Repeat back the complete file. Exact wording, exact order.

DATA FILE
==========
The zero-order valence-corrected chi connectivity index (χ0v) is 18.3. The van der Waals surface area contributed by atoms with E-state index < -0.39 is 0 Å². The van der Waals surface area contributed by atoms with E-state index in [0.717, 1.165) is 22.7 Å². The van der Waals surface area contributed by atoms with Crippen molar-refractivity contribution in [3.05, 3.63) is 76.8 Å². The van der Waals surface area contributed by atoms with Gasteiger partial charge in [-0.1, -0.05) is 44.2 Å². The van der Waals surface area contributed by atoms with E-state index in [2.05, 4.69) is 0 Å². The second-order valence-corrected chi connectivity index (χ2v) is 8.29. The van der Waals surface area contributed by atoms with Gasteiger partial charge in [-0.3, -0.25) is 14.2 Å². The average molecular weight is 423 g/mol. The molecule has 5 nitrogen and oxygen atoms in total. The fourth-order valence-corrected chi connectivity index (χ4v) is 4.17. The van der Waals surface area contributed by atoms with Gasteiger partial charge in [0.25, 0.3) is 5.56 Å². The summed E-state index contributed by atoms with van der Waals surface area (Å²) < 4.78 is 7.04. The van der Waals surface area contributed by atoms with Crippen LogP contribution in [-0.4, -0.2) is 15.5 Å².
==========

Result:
The zero-order valence-corrected chi connectivity index (χ0v) is 18.3. The van der Waals surface area contributed by atoms with E-state index < -0.39 is 0 Å². The van der Waals surface area contributed by atoms with E-state index in [0.717, 1.165) is 22.7 Å². The van der Waals surface area contributed by atoms with Crippen molar-refractivity contribution in [3.05, 3.63) is 76.8 Å². The van der Waals surface area contributed by atoms with Gasteiger partial charge in [-0.1, -0.05) is 44.2 Å². The van der Waals surface area contributed by atoms with E-state index in [2.05, 4.69) is 0 Å². The second-order valence-corrected chi connectivity index (χ2v) is 8.29. The van der Waals surface area contributed by atoms with Gasteiger partial charge in [-0.3, -0.25) is 14.2 Å². The average molecular weight is 423 g/mol. The molecule has 5 nitrogen and oxygen atoms in total. The fourth-order valence-corrected chi connectivity index (χ4v) is 4.17. The van der Waals surface area contributed by atoms with Gasteiger partial charge in [0.25, 0.3) is 5.56 Å². The summed E-state index contributed by atoms with van der Waals surface area (Å²) < 4.78 is 7.04. The van der Waals surface area contributed by atoms with Crippen LogP contribution in [-0.4, -0.2) is 15.5 Å².